The year is 1992, the place, Los Angeles California. Ashely is a black student at mostly white high school, just trying to get all the enjoyment she can out of her senior year. Her friends are a little shallow, and her friend’s boyfriend spends a lot of time talking to her late into the night, but Ashley has bigger problems. Her distant sister is becoming more estranged from her family, and her long time caretaker, Lucia, will soon be leaving the country to reunite with her sons in Guatemala. However, soon Ashely’s world starts coming crashing down around her. Los Angeles begins to tear itself apart as the Rodney King riots unfold across the city. Although her parents have long sheltered her, Ashley can no longer ignore the injustice around her.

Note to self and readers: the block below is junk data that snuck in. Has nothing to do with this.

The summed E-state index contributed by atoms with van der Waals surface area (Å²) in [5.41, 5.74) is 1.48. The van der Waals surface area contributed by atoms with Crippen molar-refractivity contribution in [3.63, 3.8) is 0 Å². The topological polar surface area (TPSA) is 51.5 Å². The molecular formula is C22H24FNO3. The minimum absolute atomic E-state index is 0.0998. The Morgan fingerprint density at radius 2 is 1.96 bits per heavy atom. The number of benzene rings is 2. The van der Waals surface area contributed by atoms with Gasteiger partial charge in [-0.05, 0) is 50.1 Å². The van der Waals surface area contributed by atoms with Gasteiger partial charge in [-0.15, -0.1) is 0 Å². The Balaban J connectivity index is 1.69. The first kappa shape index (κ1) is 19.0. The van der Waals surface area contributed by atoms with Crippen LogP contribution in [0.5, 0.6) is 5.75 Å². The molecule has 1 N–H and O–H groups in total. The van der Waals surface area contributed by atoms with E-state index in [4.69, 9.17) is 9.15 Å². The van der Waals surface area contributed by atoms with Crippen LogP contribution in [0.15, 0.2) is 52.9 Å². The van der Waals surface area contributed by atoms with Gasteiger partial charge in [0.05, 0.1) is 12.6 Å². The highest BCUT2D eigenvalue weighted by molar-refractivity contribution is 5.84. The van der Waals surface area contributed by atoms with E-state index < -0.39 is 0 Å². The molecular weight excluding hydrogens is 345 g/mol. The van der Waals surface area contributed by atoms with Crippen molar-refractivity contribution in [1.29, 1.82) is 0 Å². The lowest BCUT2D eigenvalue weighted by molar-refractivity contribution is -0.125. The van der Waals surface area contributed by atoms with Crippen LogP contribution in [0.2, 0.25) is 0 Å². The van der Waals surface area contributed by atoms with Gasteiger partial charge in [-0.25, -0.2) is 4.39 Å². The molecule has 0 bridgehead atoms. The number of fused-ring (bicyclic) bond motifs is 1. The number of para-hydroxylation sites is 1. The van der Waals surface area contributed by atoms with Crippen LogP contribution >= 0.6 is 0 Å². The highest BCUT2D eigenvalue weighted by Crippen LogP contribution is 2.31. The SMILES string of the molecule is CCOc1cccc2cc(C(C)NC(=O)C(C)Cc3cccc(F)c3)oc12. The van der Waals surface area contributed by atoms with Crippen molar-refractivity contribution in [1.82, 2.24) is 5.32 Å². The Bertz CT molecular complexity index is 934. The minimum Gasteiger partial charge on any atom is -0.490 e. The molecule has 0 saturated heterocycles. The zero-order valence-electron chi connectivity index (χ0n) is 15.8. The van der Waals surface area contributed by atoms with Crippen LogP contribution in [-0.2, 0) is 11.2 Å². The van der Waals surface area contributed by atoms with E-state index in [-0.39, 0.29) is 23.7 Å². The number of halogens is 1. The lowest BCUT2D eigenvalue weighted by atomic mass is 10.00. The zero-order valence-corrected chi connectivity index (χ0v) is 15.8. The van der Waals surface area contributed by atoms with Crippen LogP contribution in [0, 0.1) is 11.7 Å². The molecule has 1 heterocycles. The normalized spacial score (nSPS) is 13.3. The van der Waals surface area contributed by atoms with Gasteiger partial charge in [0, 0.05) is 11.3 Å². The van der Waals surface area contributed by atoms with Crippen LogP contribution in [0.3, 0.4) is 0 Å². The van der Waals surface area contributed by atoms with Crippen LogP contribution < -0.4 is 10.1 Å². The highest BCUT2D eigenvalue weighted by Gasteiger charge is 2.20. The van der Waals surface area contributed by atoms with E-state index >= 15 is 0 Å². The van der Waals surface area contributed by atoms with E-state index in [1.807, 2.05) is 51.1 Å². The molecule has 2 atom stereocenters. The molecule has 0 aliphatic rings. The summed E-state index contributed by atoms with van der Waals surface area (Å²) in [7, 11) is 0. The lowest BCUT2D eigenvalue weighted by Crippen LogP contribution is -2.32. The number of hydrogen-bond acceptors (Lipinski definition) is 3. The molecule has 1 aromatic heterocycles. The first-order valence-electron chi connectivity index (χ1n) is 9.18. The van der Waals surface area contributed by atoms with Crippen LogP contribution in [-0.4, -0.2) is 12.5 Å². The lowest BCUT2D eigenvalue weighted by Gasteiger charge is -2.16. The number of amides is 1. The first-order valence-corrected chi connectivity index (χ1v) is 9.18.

Although this book is set in the 1990’s, the parallels of 2020 are often chilling. Riots in the streets, racial injustices, stores and schools closing, fires raging seemingly endlessly, really it’s all just a little too familiar. However, despite the parallels, this book is able to explore the dark and the light, both in the mundane and extraordinary moments. With a richly written, first person perspective, it brings both familiarity and comfort simultaneously, and an outlook of what it really was like for a teen to navigate a changing world. It’s a perfect snapshot of adolescence, combined with realistic descriptions and sensory details that are very fitting for life in 1992. A great “before,” “during,” and “after” perspective of a traumatic event that is wide spread and effects a large group of people. A welcome read for anyone looking for hope for a better tomorrow.